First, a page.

Etiquette differs based on who you talk to, and in the technological age, social media and smartphones have produced interesting effects on interaction. People are close and distant at the same time.
Combine convenience with the perceived intimacy of someone being a tap away, and courtesy becomes the last thing on your mind during a busy day. While you frown at a lack of common courtesy in others, chances are you’ve had your moments of being inconsiderate toward others, too.
Consider asking yourself: Are you that person? Are you the one who answers a phone call or text in the middle of a conversation? Are you too absorbed in your technology and ignoring the world around you? Here’s the rule of thumb on what’s acceptable and what’s not.
1. Text Facts and Save The Phone for Conversations
Think of texting as a transmission of facts. That’s why you have emojis, but those get misinterpreted, too. Texting is great for reminders or a brief notice that you’ll be 10 minutes late due to traffic. Many people think of texting as more casual than phone calls. So, in a more formal interaction, it’s always best to extend the courtesy of a phone call whenever possible. Stick to texts for transmitting quick information, but for more subjective discussions, make a phone call.
2. Using Your Mobile Phone at Work
Ever notice how your voice raises when you’re on a mobile phone? You’re used to being in “go” mode with a sometimes spotty connection. When you must answer a call on your mobile phone, keep the conversation brief, and arrange to call back at a different time or on a landline for better clarity. Walk to an area where you won’t disturb co-workers and clients. If you have an emergency situation, communicate to your boss that you may have to take important calls regarding a loved one’s health. Discuss the best guidelines for this need in advance.
Another option involves proposing the use of a business cell phone to increase productivity and better balance between your work and home lives. Employees don’t need to feel chained to their desks and can keep in touch with the office wherever they are. But while at home, the phone can be turned off during family and sleep time.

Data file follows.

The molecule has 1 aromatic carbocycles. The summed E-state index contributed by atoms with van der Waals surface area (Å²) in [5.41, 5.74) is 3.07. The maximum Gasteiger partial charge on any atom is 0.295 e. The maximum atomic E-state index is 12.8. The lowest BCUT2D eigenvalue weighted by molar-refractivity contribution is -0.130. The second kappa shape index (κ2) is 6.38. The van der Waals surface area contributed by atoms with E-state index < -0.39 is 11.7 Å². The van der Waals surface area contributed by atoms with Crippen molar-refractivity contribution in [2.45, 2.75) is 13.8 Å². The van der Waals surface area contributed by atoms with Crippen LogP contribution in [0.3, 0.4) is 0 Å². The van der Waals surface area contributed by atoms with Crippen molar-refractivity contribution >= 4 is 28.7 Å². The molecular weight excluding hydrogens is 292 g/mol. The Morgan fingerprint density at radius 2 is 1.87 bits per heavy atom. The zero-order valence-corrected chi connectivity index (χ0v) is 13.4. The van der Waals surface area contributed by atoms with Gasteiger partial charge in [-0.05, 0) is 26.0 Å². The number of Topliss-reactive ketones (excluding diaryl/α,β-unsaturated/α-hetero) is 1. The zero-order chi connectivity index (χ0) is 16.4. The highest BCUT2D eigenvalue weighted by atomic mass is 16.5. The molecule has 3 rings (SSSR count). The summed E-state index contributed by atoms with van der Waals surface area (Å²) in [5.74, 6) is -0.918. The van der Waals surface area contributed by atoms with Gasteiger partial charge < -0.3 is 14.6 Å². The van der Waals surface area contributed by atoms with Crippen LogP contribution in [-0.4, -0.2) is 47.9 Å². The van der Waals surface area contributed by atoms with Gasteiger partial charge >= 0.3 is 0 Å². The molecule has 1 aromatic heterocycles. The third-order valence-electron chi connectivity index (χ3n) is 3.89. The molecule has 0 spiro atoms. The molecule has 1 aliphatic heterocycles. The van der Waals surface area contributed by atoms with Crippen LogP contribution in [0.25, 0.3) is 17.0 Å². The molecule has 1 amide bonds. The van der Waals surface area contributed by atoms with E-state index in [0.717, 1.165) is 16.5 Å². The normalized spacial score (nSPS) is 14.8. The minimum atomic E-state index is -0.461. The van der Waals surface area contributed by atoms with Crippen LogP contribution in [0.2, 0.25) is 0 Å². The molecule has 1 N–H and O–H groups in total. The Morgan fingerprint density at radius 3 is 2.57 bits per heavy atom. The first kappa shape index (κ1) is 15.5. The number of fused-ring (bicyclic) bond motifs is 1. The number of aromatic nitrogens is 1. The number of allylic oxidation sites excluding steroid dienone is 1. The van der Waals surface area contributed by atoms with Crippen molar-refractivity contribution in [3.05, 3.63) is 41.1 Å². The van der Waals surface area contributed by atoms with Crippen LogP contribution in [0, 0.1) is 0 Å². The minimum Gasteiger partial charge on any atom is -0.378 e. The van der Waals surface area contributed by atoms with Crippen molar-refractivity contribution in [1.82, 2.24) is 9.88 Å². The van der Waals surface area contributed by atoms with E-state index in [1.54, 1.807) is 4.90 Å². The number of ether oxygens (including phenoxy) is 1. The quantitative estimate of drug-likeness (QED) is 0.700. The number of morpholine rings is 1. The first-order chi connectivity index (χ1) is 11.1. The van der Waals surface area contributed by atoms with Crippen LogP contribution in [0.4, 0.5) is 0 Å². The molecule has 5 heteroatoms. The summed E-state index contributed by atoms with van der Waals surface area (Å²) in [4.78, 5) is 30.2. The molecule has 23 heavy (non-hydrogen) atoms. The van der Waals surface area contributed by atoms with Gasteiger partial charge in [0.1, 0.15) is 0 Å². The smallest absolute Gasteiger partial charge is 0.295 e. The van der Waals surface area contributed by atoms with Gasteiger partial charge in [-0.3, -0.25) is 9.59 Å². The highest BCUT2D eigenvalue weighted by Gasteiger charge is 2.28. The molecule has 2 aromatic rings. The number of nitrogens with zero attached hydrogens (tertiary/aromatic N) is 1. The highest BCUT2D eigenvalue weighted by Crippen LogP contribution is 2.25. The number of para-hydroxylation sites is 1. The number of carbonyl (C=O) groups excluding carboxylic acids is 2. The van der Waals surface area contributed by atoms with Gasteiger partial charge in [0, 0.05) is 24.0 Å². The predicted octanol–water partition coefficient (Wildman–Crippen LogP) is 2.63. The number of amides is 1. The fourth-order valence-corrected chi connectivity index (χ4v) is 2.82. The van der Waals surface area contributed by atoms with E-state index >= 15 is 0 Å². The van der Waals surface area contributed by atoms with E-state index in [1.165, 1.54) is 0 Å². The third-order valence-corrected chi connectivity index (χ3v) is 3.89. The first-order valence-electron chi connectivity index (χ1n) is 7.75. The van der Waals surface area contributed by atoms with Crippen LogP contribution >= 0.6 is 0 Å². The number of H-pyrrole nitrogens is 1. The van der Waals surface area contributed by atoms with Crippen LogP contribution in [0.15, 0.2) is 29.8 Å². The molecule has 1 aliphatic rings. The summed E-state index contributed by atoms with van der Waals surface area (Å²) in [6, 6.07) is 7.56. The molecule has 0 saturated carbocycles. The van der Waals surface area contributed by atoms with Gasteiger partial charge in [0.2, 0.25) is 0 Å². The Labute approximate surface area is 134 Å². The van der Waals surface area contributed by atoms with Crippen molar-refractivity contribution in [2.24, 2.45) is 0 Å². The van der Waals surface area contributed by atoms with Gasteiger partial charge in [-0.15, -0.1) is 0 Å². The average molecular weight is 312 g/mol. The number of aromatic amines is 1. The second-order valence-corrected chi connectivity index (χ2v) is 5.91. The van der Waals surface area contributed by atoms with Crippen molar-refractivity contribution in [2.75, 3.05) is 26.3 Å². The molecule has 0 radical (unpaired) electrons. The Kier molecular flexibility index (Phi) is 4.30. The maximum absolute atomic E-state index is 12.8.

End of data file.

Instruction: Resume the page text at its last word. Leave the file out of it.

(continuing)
3. Minimize Social Media
Some jobs require the use of social media to promote a company brand, and you may not think there’s anything wrong with popping on your profile for five minutes. But, is it ever really just five minutes? Minimize personal social media use, and keep it personal by always checking your accounts on a device that belongs to you during your lunch period and breaks. Most companies have strict online security and track all movements on the web—yes, that includes your keystrokes. Be careful what you log into and what you post.
4. Internet Surfing at Downtime
Some positions have much downtime. In these cases, your boss may not mind you surfing the web or reading a book. In some ways, it helps keep your mind engaged, but there’s a major risk of getting and staying distracted on the job. Remember that you’re getting paid for time to serve particular duties, and you must stay alert and be productive. Leave internet surfing for fun during break time or when you’re at home. While your boss may not mind a little surfing now and again, when he or she gets stressed, your downtime habit may become a topic of frustration. Read short articles or TED talks during your breaks instead. If told it’s OK to surf the net during downtime, keep your searches related to aspects of your job. Prioritize your presence at work first.